Throughout the day I speak to a lot of novice investors, and I’ve noticed a clear and consistent pattern. With very few exceptions, I’m seeing new traders piling into technology-sector stocks. There’s nothing inherently wrong with technology stocks, but there are other areas to consider.
For one thing, they’re not diversifying their allocations enough. Beginning investors didn’t experience firsthand the bursting of the dot-com bubble in the early 2000’s. Heck, some of them aren’t even aware that this event took place.
The problem with not knowing history is that you’ll be doomed to repeat it. The widespread sentiment that tech stocks can only go up reminds me of how the market felt in 1999. It’s like watching a slow-motion train wreck that you’re powerless to stop.
At least in 1999 the tech-stock mania was somewhat understandable. The Internet was revolutionizing the way people and businesses communicated. Smartphones were years away, and something as slow and unreliable as dial-up Internet was an exciting development.
And so, the rise and fall of Pets.com, while absurd in hindsight, at least had a shred of logic attached to it. Today, it’s hard to discern any logic at all in the relentless price action of technology stocks. There’s a second wave of a global pandemic ravaging the economy, yet the NASDAQ continues to print new all-time highs.
Actually, I shouldn’t even point to the NASDAQ because it’s really only a handful of tech names pulling up the entire sector – and really, the entire market:
If it weren’t for traders bidding up Facebook, Amazon, Apple, Microsoft, and Google, the stock market would be down for the year. In other words, the market would more accurately reflect the reality of the economy.
In the words of Michael Wilson, Morgan Stanley’s chief equity strategist, “breadth continues to narrow, and something has to give.” With that, Wilson concludes that “the most likely outcome remains a 10 percent correction in the broader index by the biggest market winners at this point rather than the laggards.”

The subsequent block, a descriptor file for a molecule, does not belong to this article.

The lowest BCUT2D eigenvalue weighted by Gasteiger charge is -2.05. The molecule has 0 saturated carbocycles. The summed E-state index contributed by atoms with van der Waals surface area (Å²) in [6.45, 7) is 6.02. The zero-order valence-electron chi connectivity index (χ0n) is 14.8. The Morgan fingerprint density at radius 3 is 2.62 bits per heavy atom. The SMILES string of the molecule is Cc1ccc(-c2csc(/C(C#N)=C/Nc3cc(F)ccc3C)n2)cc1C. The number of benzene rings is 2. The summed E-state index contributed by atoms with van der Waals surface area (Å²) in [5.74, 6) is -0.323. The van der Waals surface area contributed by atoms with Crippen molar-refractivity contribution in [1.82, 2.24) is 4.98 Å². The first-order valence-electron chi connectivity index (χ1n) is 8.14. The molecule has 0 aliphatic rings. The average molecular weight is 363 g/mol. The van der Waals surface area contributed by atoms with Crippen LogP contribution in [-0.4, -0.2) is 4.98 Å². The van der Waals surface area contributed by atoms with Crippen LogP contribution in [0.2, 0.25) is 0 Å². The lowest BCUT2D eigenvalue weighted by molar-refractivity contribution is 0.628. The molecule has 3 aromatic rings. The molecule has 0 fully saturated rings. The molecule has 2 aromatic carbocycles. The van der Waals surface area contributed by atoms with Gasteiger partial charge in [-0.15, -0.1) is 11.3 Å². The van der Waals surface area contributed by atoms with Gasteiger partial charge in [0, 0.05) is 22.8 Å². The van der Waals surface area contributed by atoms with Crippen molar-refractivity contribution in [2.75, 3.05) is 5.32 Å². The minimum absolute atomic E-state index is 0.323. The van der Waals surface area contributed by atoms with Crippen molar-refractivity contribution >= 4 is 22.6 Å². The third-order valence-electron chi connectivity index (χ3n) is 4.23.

I’ve had a hard time convincing novice investors of this because in their brief experience, tech stocks only go up. Even a pandemic and civil unrest can’t keep them down. When there were riots in the streets of America’s major cities and buildings being torn apart, stocks went up even faster.
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So, I can’t blame beginning traders for coming to the wrong conclusion. At the same time, though, I’m concerned that they’re over-concentrating their capital into a single sector, or worse yet, just a handful of stocks in that sector.
Furthermore, they’re buying stocks at high prices, which is the opposite of what the smart money does. Institutional investors buy when retail traders are panicking, and they tend to do well with that strategy over the long term.
The institutions are also better at diversifying their portfolios. Furthermore, they understand market cycles and they allocate towards whichever type of asset is out of favor in anticipation of a reversion to the mean. For instance, right now “growth” stocks (i.e., expensive stocks and particularly the aforementioned tech names) are stretched in comparison to value stocks:
“Stretched” might not even be the right way to describe the market’s over-emphasis on hyper-growth stocks. With the entry of so many eager newcomers to stock-market trading (many of whom are sitting at home and trading out of sheer boredom), the art of value investing seems to have been forgotten entirely.
However, no trend lasts forever and that includes the mania surrounding high-flying tech stocks. With that in mind, it’s essential to start accumulating assets that offer better value and hence a more favorable reward-to-risk profile.
Gold and silver mining stocks immediately come to mind as they’re now emerging from a multi-year bear market. Thus, if you’re looking for an asset class that’s in the beginning stages of a bull run, consider precious-metals stocks.
Dividend kings are also must-have additions to any portfolio in this lopsided market. Some tech stocks, such as Amazon and Google, don’t even offer dividends. In the quest for quick gains, it seems that beginning investors haven’t learned about the magic of dividend compounding, which is what helped make Warren Buffett a multi-billionaire.
Finally, it’s not a bad idea to look into so-called “alternative” investments, such as companies developing solutions in cannabis and psychedelics. These could be the high flyers of tomorrow, but they’re the hidden bargains that you can own today.
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